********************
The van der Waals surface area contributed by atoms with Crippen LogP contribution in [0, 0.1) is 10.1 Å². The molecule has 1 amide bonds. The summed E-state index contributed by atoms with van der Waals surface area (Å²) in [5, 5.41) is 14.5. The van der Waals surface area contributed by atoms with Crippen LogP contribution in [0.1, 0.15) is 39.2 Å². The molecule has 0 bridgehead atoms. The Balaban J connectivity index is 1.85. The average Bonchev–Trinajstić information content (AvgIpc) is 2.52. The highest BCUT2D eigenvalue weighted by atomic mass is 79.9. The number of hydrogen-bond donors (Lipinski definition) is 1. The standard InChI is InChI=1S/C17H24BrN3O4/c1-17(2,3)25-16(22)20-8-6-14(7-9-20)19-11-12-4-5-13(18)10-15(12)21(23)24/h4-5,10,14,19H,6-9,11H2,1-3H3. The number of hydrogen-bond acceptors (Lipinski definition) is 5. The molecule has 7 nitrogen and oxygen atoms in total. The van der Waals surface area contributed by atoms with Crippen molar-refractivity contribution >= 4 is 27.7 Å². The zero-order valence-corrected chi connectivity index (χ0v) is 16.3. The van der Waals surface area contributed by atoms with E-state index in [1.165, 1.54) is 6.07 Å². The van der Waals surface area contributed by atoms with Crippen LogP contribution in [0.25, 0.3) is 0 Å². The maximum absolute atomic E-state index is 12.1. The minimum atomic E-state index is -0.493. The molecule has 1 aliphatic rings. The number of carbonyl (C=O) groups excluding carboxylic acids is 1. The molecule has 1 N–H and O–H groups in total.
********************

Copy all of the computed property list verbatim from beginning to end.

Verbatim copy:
The van der Waals surface area contributed by atoms with Crippen LogP contribution in [0, 0.1) is 10.1 Å². The molecule has 1 amide bonds. The summed E-state index contributed by atoms with van der Waals surface area (Å²) in [5, 5.41) is 14.5. The van der Waals surface area contributed by atoms with Crippen LogP contribution in [0.1, 0.15) is 39.2 Å². The molecule has 0 bridgehead atoms. The Balaban J connectivity index is 1.85. The average Bonchev–Trinajstić information content (AvgIpc) is 2.52. The highest BCUT2D eigenvalue weighted by atomic mass is 79.9. The number of hydrogen-bond donors (Lipinski definition) is 1. The standard InChI is InChI=1S/C17H24BrN3O4/c1-17(2,3)25-16(22)20-8-6-14(7-9-20)19-11-12-4-5-13(18)10-15(12)21(23)24/h4-5,10,14,19H,6-9,11H2,1-3H3. The number of hydrogen-bond acceptors (Lipinski definition) is 5. The molecule has 7 nitrogen and oxygen atoms in total. The van der Waals surface area contributed by atoms with Crippen molar-refractivity contribution >= 4 is 27.7 Å². The zero-order valence-corrected chi connectivity index (χ0v) is 16.3. The van der Waals surface area contributed by atoms with E-state index in [1.165, 1.54) is 6.07 Å². The van der Waals surface area contributed by atoms with Crippen LogP contribution in [0.25, 0.3) is 0 Å². The maximum absolute atomic E-state index is 12.1. The minimum atomic E-state index is -0.493. The molecule has 1 aliphatic rings. The number of carbonyl (C=O) groups excluding carboxylic acids is 1. The molecule has 1 N–H and O–H groups in total.